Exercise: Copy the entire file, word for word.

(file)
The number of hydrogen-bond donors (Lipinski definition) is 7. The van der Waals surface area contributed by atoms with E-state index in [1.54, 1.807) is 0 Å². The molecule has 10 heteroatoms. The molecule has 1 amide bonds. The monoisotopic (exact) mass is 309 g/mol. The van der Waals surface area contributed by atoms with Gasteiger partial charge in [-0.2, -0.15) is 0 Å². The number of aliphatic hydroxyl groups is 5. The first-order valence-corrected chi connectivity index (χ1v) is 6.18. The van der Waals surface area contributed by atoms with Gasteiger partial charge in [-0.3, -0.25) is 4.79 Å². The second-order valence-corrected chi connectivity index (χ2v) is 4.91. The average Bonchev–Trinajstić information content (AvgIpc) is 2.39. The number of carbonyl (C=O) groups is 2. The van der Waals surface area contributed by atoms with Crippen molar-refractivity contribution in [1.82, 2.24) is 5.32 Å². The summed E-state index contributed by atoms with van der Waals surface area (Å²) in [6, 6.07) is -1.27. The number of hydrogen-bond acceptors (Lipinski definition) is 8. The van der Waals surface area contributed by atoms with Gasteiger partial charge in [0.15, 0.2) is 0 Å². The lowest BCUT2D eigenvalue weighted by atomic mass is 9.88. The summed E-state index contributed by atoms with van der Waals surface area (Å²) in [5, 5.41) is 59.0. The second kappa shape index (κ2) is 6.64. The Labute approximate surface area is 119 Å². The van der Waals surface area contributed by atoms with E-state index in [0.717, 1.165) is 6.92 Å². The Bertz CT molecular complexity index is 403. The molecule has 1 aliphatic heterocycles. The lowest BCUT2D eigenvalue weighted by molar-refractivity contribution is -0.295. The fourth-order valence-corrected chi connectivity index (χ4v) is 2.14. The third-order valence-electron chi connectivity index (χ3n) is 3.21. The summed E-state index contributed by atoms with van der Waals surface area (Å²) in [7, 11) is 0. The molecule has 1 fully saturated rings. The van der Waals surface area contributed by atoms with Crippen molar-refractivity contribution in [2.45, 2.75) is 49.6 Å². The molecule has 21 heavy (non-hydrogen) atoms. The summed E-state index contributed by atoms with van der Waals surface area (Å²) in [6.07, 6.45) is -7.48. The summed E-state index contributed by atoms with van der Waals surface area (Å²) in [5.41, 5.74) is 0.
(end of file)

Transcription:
The number of hydrogen-bond donors (Lipinski definition) is 7. The van der Waals surface area contributed by atoms with E-state index in [1.54, 1.807) is 0 Å². The molecule has 10 heteroatoms. The molecule has 1 amide bonds. The monoisotopic (exact) mass is 309 g/mol. The van der Waals surface area contributed by atoms with Gasteiger partial charge in [-0.2, -0.15) is 0 Å². The number of aliphatic hydroxyl groups is 5. The first-order valence-corrected chi connectivity index (χ1v) is 6.18. The van der Waals surface area contributed by atoms with Gasteiger partial charge in [-0.3, -0.25) is 4.79 Å². The second-order valence-corrected chi connectivity index (χ2v) is 4.91. The average Bonchev–Trinajstić information content (AvgIpc) is 2.39. The number of carbonyl (C=O) groups is 2. The van der Waals surface area contributed by atoms with Crippen molar-refractivity contribution in [1.82, 2.24) is 5.32 Å². The summed E-state index contributed by atoms with van der Waals surface area (Å²) in [6, 6.07) is -1.27. The number of hydrogen-bond acceptors (Lipinski definition) is 8. The van der Waals surface area contributed by atoms with Gasteiger partial charge in [0.15, 0.2) is 0 Å². The lowest BCUT2D eigenvalue weighted by atomic mass is 9.88. The summed E-state index contributed by atoms with van der Waals surface area (Å²) in [5, 5.41) is 59.0. The second kappa shape index (κ2) is 6.64. The Labute approximate surface area is 119 Å². The van der Waals surface area contributed by atoms with E-state index in [0.717, 1.165) is 6.92 Å². The Bertz CT molecular complexity index is 403. The molecule has 1 aliphatic heterocycles. The lowest BCUT2D eigenvalue weighted by molar-refractivity contribution is -0.295. The fourth-order valence-corrected chi connectivity index (χ4v) is 2.14. The third-order valence-electron chi connectivity index (χ3n) is 3.21. The summed E-state index contributed by atoms with van der Waals surface area (Å²) in [7, 11) is 0. The molecule has 1 fully saturated rings. The van der Waals surface area contributed by atoms with Crippen molar-refractivity contribution in [2.45, 2.75) is 49.6 Å². The molecule has 21 heavy (non-hydrogen) atoms. The summed E-state index contributed by atoms with van der Waals surface area (Å²) in [6.07, 6.45) is -7.48. The summed E-state index contributed by atoms with van der Waals surface area (Å²) in [5.41, 5.74) is 0.